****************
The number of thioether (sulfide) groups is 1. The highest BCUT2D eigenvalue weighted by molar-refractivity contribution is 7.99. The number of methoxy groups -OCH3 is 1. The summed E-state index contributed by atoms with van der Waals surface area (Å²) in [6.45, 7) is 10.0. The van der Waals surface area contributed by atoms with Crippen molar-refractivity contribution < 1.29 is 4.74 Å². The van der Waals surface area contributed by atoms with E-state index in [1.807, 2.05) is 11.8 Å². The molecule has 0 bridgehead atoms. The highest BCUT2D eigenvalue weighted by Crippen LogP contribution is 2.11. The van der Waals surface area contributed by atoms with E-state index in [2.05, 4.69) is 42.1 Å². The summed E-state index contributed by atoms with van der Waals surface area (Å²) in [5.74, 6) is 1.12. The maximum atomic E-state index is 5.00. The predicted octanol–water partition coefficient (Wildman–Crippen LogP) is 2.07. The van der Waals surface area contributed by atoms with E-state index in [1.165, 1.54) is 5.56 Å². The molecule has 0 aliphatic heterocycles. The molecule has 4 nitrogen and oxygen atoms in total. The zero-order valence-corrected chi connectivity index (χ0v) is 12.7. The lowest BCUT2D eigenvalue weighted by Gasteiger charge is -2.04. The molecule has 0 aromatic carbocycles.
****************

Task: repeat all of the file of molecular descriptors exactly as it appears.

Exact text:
The number of thioether (sulfide) groups is 1. The highest BCUT2D eigenvalue weighted by molar-refractivity contribution is 7.99. The number of methoxy groups -OCH3 is 1. The summed E-state index contributed by atoms with van der Waals surface area (Å²) in [6.45, 7) is 10.0. The van der Waals surface area contributed by atoms with Crippen molar-refractivity contribution < 1.29 is 4.74 Å². The van der Waals surface area contributed by atoms with E-state index in [1.807, 2.05) is 11.8 Å². The molecule has 0 bridgehead atoms. The highest BCUT2D eigenvalue weighted by Crippen LogP contribution is 2.11. The van der Waals surface area contributed by atoms with E-state index in [2.05, 4.69) is 42.1 Å². The summed E-state index contributed by atoms with van der Waals surface area (Å²) in [5.74, 6) is 1.12. The maximum atomic E-state index is 5.00. The predicted octanol–water partition coefficient (Wildman–Crippen LogP) is 2.07. The van der Waals surface area contributed by atoms with E-state index in [1.165, 1.54) is 5.56 Å². The molecule has 0 aliphatic heterocycles. The molecule has 4 nitrogen and oxygen atoms in total. The zero-order valence-corrected chi connectivity index (χ0v) is 12.7. The lowest BCUT2D eigenvalue weighted by Gasteiger charge is -2.04. The molecule has 0 aromatic carbocycles.